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Hedge Funds Out of Excuses?


The market sets the value of any security via the price discovery mechanism. Some things are only worth what someone else is willing to pay for them.

"The complete absence of liquidity in certain market segments of the U.S. securitization market has made it impossible to value certain assets fairly regardless of their quality or credit rating," said BNP Paribas last week regarding the freezing of redemptions in certain of its funds.

For its own part, Goldman Sachs (GS) says "current values that the market is assigning to the assets underlying various funds represent a discount that is not supported by the fundamentals" in its Global Equities Opportunities Fund.

And a report from Lehman Brothers (LEH), dated August 9, notes that quant funds' negative performance is not due to "model mis-specification" but rather something more systematic. "Model misbehavior" is, alas, the causa proxima of its losses.

"Value certain assets fairly"? "Not supported by fundamentals"? "Model misbehavior"?

Many keystrokes have been logged over the last several weeks regarding the Federal Reserve's role in creating moral hazard in financial markets; about whether Bernanake's helicopter will continue its only known flight pattern of taking off from the East 34th Street heliport, flying to Wall Street, dumping its cargo, and returning to the East Side lighter by tens of billions of dollars. But moral hazard has a front line; it has its aggressors and its victims. And the various investors in BNP's asset-back funds or in Goldman's GEO fund – well heeled they may be – now know viscerally what moral hazard feels like. And various financial institutions are giving them moral hazard good and hard.

You would be excused for assuming that a hedge fund might actually hedge its bets. What else are you getting for that 2 and 20 if not some downside protection? But apparently its hedging activities are confined to the English language rather than the financial markets: "fairly"?, "fundamentals"?, "misbehavior"? These are the financial world's equivalent to a student's "the dog ate my homework" excuse: apropos in grade school rather than the boardroom.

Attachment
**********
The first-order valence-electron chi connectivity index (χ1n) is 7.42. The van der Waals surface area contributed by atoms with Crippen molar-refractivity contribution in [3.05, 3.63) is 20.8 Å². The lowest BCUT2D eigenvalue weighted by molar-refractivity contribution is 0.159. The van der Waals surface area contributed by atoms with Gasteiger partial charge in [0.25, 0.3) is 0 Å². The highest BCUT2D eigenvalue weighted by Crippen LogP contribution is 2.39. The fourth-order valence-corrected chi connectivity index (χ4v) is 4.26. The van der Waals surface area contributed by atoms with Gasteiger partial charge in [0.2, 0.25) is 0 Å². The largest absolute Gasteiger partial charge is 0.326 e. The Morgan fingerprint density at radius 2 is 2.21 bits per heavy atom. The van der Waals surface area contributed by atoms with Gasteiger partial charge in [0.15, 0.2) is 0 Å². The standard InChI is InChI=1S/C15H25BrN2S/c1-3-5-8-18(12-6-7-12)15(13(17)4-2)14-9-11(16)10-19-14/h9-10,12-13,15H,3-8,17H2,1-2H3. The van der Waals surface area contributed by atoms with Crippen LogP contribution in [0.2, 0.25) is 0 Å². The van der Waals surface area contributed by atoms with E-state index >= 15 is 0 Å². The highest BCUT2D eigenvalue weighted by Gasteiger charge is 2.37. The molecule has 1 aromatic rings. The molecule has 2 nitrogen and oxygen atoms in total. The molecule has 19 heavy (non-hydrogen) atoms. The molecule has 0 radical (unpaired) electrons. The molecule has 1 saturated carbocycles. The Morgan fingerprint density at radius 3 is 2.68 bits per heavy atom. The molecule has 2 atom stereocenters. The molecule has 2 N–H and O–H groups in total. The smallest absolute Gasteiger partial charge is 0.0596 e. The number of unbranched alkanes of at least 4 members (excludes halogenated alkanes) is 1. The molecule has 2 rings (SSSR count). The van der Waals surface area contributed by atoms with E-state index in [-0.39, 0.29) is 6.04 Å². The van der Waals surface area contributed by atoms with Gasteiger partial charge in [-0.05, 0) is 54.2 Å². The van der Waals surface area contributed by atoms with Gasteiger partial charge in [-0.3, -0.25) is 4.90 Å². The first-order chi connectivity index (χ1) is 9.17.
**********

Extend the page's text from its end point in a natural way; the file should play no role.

So let's call a spade a spade; let's not hedge. Asset pricing models that don't take into account the fact that markets are non-linear, are not Gaussian, are not efficient, and are not rational; are not misbehaving. They are behaving exactly as markets do. And what precisely is fairly valued?

The market sets the value of any security via the price discovery mechanism. Some things – ice cream, paper towels, collateralized debt obligations – are only worth what someone else is willing to pay for them.

To agree to that particular arrangement when buyers are lined up in the sweltering heat of August 14 and you can sell a cone for $4, but then come December complain that ice cream isn't "fairly valued" is not just grossly hypocritical; it's also stupid. And you'd be out of the ice cream selling business in short order to boot.

Precisely how many times do investors have to learn the lesson that fundamentals are only one part (and sometimes not even one) of the analysis for an asset's price? Wasn't 1987 enough? How about 1998? Or 2000? Or Japan from 1991 to 2003? Or Hong Kong or...? Sisyphus' curse has nothing on Wall Street's.

Robert Louis Stevenson once wrote that "sooner or later, everyone sits down to a banquet of consequences." Anyone that tells you that markets are misbehaving here is about to eat a lot of consequence.
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